Do your own market research before submitting. Know where your work fits on the shelf. What are some similar titles? How does yours stand out?

Take revisions seriously. If your agent or editor asks for revisions, consider what isn’t working and how to improve it. Don’t rush your revisions, it’s not intended to be a quick fix.

Use market guides such as The Book Markets for Children’s Writers, Writer’s Market Guide, and Children’s Writers and Illustrators to find agents and editors who are the best fit for your work.

Don’t take rejections personally. There are many reasons why an agent or editor may pass on your work which may be more due to their own needs and wants rather than your talent.

Your characters need to visually carry your story (picture books). Let your characters distinguish themselves.

Focus on creating visual movement between scenes.

Work with peers to polish your work. Be open to constructive criticism. It’s easier to swallow a ‘no, that doesn’t work’ from your writing partners than it is to get a ‘no, that doesn’t work’ from an agent or editor.

If something isn’t working, keep trying.    Revise.    Resubmit.   Repeat.

April Fool’s Day

1 Apr

April-Fools-Day

I made a comment on a friend’s Facebook post pretty much implying that she and her writing partners stop making hard work look so easy, it’s not! And anyone who thinks it is, is a fool.

It’s true. These lovely ladies lead our monthly SCBWI meetings with the grace and intelligence that only experience can achieve. It may look like what they do is easy. But like one of my supervisors used to say many years ago, “I’m working like a duck… smooth on the surface; paddling like crazy to stay afloat!”

These authors are mentors to the many others who are working to succeed. They are dedicated to research, writing, editing, and sharing. Their many books inform and entertain. So I’m taking the opportunity this April Fool’s Day, to salute them. Thank you (left to right) Mary Kay Carson, Kerri Logan Hollihan, and Brandon Marie Miller at  Hands on Books. 12901048_1754140581483945_8981486111798615873_o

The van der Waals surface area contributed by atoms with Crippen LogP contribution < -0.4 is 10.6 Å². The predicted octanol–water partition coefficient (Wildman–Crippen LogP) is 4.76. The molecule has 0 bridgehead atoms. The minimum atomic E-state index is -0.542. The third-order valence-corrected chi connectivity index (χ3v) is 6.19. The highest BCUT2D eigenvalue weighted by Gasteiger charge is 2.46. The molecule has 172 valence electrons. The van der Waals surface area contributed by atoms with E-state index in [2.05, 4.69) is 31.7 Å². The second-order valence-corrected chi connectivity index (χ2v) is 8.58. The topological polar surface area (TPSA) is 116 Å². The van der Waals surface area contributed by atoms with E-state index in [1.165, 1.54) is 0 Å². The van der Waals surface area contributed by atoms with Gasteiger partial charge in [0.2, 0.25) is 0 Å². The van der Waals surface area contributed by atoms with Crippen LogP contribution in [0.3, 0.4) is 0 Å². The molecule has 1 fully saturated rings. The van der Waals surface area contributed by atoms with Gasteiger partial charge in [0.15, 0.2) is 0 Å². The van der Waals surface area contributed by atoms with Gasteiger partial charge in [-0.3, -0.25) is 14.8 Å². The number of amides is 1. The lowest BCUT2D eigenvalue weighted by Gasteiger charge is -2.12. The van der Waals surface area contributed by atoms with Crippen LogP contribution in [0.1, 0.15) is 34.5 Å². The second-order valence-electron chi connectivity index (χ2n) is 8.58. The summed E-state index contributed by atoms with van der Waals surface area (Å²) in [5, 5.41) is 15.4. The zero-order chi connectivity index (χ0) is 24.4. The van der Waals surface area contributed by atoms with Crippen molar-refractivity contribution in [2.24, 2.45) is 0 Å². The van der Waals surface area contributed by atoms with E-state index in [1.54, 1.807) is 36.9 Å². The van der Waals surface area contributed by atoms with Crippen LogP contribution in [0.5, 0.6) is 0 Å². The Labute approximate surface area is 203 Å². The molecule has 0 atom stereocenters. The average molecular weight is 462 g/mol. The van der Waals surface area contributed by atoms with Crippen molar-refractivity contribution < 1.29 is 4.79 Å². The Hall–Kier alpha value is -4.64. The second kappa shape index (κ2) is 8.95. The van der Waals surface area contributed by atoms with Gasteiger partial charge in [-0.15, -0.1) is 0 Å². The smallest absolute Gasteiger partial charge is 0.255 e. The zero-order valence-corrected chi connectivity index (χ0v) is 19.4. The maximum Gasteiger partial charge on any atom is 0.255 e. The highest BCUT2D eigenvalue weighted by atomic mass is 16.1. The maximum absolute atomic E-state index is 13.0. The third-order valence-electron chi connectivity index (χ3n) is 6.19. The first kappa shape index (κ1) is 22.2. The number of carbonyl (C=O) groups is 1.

Thank you also to our president Andrea Pelleschi, and to the many other SCBWI members who lift us up every month with their encouragement and support.

 

To my mentors and role models… Happy April Fool’s Day!

A few words to the wise…

 

 

 

 

 

13 Notes on the Magic of 13 SCBWI Conference

30 Sep

2015logoMagicof13It’s been 13 days since The Magic of 13 conference in Cleveland this month. I’ve had time to review my notes and relive the magic. And it was magical! On Friday, I was able to participate in an intensive class with Jodell Sadler of the Sadler Children’s Literary Agency and have a one-on-one manuscript critique with Nikki Garcia, Assistant Editor for Little Brown Books for Young Readers. Then I spent the full day, Saturday, attending workshops with Jodell Sadler again; and Marie Lamba, Associate Literary Agent with the Jennifer De Chiara Literary Agency; Kendra Levin, Senior Editor with Viking’s Children Books, the Penguin Young Readers Group; and Victoria Selvaggio, Associate Agent with the Jennifer De Chiara Literary Agency. What a lineup! I talked with wonderful authors like Mary Kay Carson, Miranda Paul, Shutta Crum, Michelle Houts, and Liz Coley. However, there were other wonderful authors and illustrators I missed, like Denise Fleming, Gloria Adams, and Sophie Cayless… the days were just to full to see everyone! And of course, I met and worked with countless other writers and illustrators who attended the workshops. Oh, how I wish I had a week with these extraordinary people!

With the passing of 13 days since the Magic of 13, I want to share 13 things I learned with you. Hopefully these 13 tricks will help you get where you want to be in your writing and publication.

  1. Tell your story. Begin at the beginning. Go until you get to the end. Then stop.

2. Be on every page with the reader. See what they see, hear what they hear, smell what they smell, feel what they feel.

3. Use vivid words to paint a picture in the reader’s mind. Use fun and interesting language. Make your words work hard, make them pull double duty when engaging a reader.

4. Determine your character’s core values. These will guide his/her actions. Apply the emotional truths of what you know to new situations for your characters. You may never have been lost in a jungle like your character is, but you do know what it feels like to be lost. Use that to guide your character through unfamiliar territory.

5. The road to publication comes from employing plot, poetry, pauses, and personality. 

6. Form allegiances with other writers. Support each other. Champion each other to do your best.

7. Study your craft. Find mentor texts and professionals to guide you along the way.

8. Find inspiration in those who have gone before you.

9. Forge your own processes. Don’t be afraid of doing things differently than what ‘everyone else’ says you should be doing.

10. Have a strong hook. Your story must be easy to pitch. Prepare a one sentence log line, a description that can be used to promote your work. It must evoke feeling.

11.Stay current on today’s market and know where your book fits. Yours should be the same but different. It must fit into a market audience.

12. Be aware of your social media presence. Contribute to the promotion of yourself. Be professional. Be positive in your social interactions at all times.

13. Have fun! If you’re having fun, your reader will have fun!

…and now for the magic…

Abracadbra… Poof!